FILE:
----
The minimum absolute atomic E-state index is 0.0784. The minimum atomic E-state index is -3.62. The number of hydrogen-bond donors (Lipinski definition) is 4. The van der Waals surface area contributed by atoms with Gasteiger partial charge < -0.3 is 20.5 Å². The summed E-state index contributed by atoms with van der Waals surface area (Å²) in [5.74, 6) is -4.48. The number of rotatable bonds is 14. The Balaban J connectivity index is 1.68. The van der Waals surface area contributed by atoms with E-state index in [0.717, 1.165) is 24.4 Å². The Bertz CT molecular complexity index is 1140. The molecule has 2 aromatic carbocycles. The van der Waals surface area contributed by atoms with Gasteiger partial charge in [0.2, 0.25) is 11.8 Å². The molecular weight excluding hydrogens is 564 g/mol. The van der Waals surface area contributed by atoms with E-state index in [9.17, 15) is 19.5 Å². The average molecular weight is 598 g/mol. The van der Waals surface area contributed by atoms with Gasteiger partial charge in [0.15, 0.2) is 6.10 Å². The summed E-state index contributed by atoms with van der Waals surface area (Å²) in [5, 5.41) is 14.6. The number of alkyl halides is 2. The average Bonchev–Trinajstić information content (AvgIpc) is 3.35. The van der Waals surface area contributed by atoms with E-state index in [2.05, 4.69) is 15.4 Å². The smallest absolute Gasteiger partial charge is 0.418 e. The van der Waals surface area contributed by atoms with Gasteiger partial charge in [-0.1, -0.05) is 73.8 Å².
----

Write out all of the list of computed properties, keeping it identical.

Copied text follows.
The minimum absolute atomic E-state index is 0.0784. The minimum atomic E-state index is -3.62. The number of hydrogen-bond donors (Lipinski definition) is 4. The van der Waals surface area contributed by atoms with Gasteiger partial charge < -0.3 is 20.5 Å². The summed E-state index contributed by atoms with van der Waals surface area (Å²) in [5.74, 6) is -4.48. The number of rotatable bonds is 14. The Balaban J connectivity index is 1.68. The van der Waals surface area contributed by atoms with E-state index in [0.717, 1.165) is 24.4 Å². The Bertz CT molecular complexity index is 1140. The molecule has 2 aromatic carbocycles. The van der Waals surface area contributed by atoms with Gasteiger partial charge in [0.2, 0.25) is 11.8 Å². The molecular weight excluding hydrogens is 564 g/mol. The van der Waals surface area contributed by atoms with E-state index in [9.17, 15) is 19.5 Å². The average molecular weight is 598 g/mol. The van der Waals surface area contributed by atoms with Gasteiger partial charge in [0.15, 0.2) is 6.10 Å². The summed E-state index contributed by atoms with van der Waals surface area (Å²) in [5, 5.41) is 14.6. The number of alkyl halides is 2. The average Bonchev–Trinajstić information content (AvgIpc) is 3.35. The van der Waals surface area contributed by atoms with E-state index in [2.05, 4.69) is 15.4 Å². The smallest absolute Gasteiger partial charge is 0.418 e. The van der Waals surface area contributed by atoms with Gasteiger partial charge in [-0.1, -0.05) is 73.8 Å².